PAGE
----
Months ago, my old TV finally gave out, and I needed a new one. I did the research, looked up Consumer Reports ratings, talked to friends, and, given the small space available in my bedroom wall unit, decided on a 32-inch Samsung Smart HD TV. Matt, the Best Buy delivery and installation technician brought it in, set it up, and showed me how to use all the wondrous bells and whistles. He was very kind and patient with me. It turned out that this Smart TV was too smart for me. A week later I still did not fathom exactly what to do, spending countless minutes trying to record a show or worse, trying to stream. In desperation, I called him. During his next visit, he spent an hour reprogramming my Smart TV so that instead of having to use endless buttons to view the programs I was looking for, I now only have to use three.
In the process, Matt and I connected. He talked glowingly about Jack, his young son. I was so grateful for the time he spent with me, for his patience, and good humor (which he obviously needed to work with a woman in her 90s), and I wondered how to show my appreciation. I decided to make a little needlepoint pillow for Jack with his birthdate.
Two months later, the pillow was finished. I called Matt, my Smart TV technician, to come to pick it up at the front desk of my retirement community as he could no longer visit me due to the coronavirus. When he arrived here, he was wearing a mask. One of the residents stopped him and said, “I wish I had one of those.” Afterward, he asked me whether White Sands needed some masks. As he had ordered a thousand to donate to a friend’s hospital here in town, he said he would be happy to divert some to White Sands. I forwarded his email to Shelly, our Health Service Administrator. She was beyond excited and was most grateful for this windfall as her own expected delivery was delayed. The next day, Matt delivered a hundred masks to White Sands.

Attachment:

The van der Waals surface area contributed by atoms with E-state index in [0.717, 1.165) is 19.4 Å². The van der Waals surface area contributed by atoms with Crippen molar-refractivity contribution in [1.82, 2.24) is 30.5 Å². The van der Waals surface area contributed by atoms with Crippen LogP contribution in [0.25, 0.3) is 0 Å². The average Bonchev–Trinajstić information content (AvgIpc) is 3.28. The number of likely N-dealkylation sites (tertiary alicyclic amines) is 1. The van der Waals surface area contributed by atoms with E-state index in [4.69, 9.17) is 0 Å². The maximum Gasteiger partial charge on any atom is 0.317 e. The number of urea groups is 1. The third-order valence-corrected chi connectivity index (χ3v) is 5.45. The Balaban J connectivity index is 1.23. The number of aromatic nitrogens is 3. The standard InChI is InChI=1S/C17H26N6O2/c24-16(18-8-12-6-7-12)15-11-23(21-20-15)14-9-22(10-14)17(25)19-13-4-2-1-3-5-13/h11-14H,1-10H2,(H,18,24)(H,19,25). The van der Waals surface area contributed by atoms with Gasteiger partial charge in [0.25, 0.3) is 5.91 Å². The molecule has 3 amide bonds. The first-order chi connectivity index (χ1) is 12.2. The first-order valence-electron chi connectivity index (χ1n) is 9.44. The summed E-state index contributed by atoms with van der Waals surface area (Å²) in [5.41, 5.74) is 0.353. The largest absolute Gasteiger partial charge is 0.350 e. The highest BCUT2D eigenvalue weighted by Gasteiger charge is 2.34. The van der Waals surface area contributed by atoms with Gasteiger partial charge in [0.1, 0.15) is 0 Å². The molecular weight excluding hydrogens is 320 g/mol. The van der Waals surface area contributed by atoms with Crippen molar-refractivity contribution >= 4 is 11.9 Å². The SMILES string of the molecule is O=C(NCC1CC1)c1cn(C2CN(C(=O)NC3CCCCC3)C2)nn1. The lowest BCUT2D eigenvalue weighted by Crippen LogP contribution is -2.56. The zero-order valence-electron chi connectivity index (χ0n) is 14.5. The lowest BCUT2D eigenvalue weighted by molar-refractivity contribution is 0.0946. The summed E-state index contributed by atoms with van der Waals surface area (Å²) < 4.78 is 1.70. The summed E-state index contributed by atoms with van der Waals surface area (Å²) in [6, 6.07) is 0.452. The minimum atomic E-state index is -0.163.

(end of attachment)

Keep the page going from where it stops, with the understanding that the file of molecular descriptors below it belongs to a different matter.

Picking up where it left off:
While spending time with Matt as he was fiddling with my Smart TV, we talked about our lives. Out of this seemingly casual encounter, something happened that may make a difference in the health of many. On top of his generous donation of masks, Matt sent me a pot of beautiful yellow tulips. In a note, he wrote that he would tell Jack that the pillow was made by his adopted grandmother.
Sometimes a meeting with an unlikely stranger can lead to unexpected outcomes. In these times of uncertainty and chaos, be willing to go beyond a casual conversation; open yourself up and share parts of your life with another. You may create a bond that can have unexpected positive repercussions. Even when nothing comes out of a conversation, there are some things that happen in the moment of the connection, something about our shared humanity, about two people who, for a few minutes, go beyond superficial chitchat. There is a kind of resonance that speaks to a seldom-reached part of our psyche — the part that is activated when we spend time with family or good friends.
Although we cannot currently have these chance encounters in person, we can reach out to friends we have lost touch with. I am grateful to be hearing from some of my old friends concerned about how I am doing during this crisis. I also have distant relatives who are now sending photos of their children and new grandchildren. We are reviving and strengthening our social networks. I hope that these new connections with friends and relatives will last beyond the virus.
I have learned how to FaceTime with my assistant, Kati; we have been working on these columns together remotely. FaceTime provides us with a face, not just a voice, which is welcome in these times of seclusion. I have also learned to take classes via Zoom, permitting me to see the faces of other White Sands residents helps to reduce feelings of isolation.
Copyright © 2020. Natasha Josefowitz. All rights reserved.